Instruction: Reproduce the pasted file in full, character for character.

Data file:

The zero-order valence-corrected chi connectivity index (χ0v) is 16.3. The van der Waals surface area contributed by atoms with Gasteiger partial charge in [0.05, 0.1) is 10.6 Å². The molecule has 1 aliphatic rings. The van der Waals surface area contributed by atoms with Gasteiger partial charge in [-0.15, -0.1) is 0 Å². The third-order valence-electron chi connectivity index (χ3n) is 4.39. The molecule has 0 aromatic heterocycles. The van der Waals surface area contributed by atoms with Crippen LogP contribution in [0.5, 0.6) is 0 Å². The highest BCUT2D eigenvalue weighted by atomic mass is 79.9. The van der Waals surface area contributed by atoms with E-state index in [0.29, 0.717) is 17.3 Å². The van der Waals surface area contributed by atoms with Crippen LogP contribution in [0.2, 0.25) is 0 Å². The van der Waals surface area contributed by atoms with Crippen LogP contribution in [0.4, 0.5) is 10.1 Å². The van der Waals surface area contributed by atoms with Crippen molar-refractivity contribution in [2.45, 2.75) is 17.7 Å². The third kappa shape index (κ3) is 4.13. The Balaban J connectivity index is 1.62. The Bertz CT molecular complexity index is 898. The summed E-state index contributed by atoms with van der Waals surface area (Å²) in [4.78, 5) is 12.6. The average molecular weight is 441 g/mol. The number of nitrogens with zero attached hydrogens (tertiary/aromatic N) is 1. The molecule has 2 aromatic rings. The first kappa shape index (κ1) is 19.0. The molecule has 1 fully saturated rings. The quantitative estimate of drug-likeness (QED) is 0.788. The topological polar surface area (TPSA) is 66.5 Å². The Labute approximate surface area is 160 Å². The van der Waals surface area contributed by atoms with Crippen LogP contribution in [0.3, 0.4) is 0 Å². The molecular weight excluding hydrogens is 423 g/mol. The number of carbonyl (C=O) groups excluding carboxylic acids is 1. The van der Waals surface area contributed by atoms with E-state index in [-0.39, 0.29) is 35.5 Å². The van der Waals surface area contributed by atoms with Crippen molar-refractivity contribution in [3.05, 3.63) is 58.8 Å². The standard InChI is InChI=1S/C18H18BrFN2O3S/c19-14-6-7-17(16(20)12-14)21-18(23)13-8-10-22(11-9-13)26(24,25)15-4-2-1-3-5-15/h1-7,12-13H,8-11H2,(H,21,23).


The zero-order valence-corrected chi connectivity index (χ0v) is 16.3. The van der Waals surface area contributed by atoms with Gasteiger partial charge in [0.05, 0.1) is 10.6 Å². The molecule has 1 aliphatic rings. The van der Waals surface area contributed by atoms with Gasteiger partial charge in [-0.15, -0.1) is 0 Å². The third-order valence-electron chi connectivity index (χ3n) is 4.39. The molecule has 0 aromatic heterocycles. The van der Waals surface area contributed by atoms with Crippen LogP contribution in [0.5, 0.6) is 0 Å². The highest BCUT2D eigenvalue weighted by atomic mass is 79.9. The van der Waals surface area contributed by atoms with E-state index in [0.29, 0.717) is 17.3 Å². The van der Waals surface area contributed by atoms with Crippen LogP contribution in [0.2, 0.25) is 0 Å². The van der Waals surface area contributed by atoms with Crippen LogP contribution in [0.4, 0.5) is 10.1 Å². The van der Waals surface area contributed by atoms with Crippen molar-refractivity contribution in [2.45, 2.75) is 17.7 Å². The third kappa shape index (κ3) is 4.13. The Balaban J connectivity index is 1.62. The Bertz CT molecular complexity index is 898. The summed E-state index contributed by atoms with van der Waals surface area (Å²) in [4.78, 5) is 12.6. The average molecular weight is 441 g/mol. The number of nitrogens with zero attached hydrogens (tertiary/aromatic N) is 1. The molecule has 2 aromatic rings. The first kappa shape index (κ1) is 19.0. The molecule has 1 fully saturated rings. The quantitative estimate of drug-likeness (QED) is 0.788. The topological polar surface area (TPSA) is 66.5 Å². The Labute approximate surface area is 160 Å². The van der Waals surface area contributed by atoms with Crippen LogP contribution in [0.3, 0.4) is 0 Å². The molecular weight excluding hydrogens is 423 g/mol. The number of carbonyl (C=O) groups excluding carboxylic acids is 1. The van der Waals surface area contributed by atoms with E-state index in [-0.39, 0.29) is 35.5 Å². The van der Waals surface area contributed by atoms with Crippen molar-refractivity contribution in [3.05, 3.63) is 58.8 Å². The standard InChI is InChI=1S/C18H18BrFN2O3S/c19-14-6-7-17(16(20)12-14)21-18(23)13-8-10-22(11-9-13)26(24,25)15-4-2-1-3-5-15/h1-7,12-13H,8-11H2,(H,21,23).